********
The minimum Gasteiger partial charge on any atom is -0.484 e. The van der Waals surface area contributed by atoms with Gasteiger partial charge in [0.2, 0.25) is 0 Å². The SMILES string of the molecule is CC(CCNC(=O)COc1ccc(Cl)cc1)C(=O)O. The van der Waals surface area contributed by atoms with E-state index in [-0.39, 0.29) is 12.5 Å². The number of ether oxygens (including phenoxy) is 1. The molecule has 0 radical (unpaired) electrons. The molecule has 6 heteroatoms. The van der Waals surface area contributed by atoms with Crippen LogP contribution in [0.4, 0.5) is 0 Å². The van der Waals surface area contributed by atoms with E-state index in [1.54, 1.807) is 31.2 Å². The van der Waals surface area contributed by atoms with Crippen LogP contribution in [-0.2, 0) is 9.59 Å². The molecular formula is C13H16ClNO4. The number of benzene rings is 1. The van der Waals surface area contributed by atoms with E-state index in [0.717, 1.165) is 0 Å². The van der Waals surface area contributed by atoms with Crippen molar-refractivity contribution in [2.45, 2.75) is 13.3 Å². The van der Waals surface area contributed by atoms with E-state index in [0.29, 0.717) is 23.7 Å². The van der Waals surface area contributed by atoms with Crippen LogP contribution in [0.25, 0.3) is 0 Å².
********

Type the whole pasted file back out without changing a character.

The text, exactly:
The minimum Gasteiger partial charge on any atom is -0.484 e. The van der Waals surface area contributed by atoms with Gasteiger partial charge in [0.2, 0.25) is 0 Å². The SMILES string of the molecule is CC(CCNC(=O)COc1ccc(Cl)cc1)C(=O)O. The van der Waals surface area contributed by atoms with E-state index in [-0.39, 0.29) is 12.5 Å². The number of ether oxygens (including phenoxy) is 1. The molecule has 0 radical (unpaired) electrons. The molecule has 6 heteroatoms. The van der Waals surface area contributed by atoms with Crippen LogP contribution in [0.4, 0.5) is 0 Å². The van der Waals surface area contributed by atoms with E-state index in [1.54, 1.807) is 31.2 Å². The van der Waals surface area contributed by atoms with Crippen LogP contribution in [-0.2, 0) is 9.59 Å². The molecular formula is C13H16ClNO4. The number of benzene rings is 1. The van der Waals surface area contributed by atoms with E-state index in [0.717, 1.165) is 0 Å². The van der Waals surface area contributed by atoms with Crippen molar-refractivity contribution in [2.45, 2.75) is 13.3 Å². The van der Waals surface area contributed by atoms with E-state index in [0.29, 0.717) is 23.7 Å². The van der Waals surface area contributed by atoms with Crippen LogP contribution in [0.25, 0.3) is 0 Å².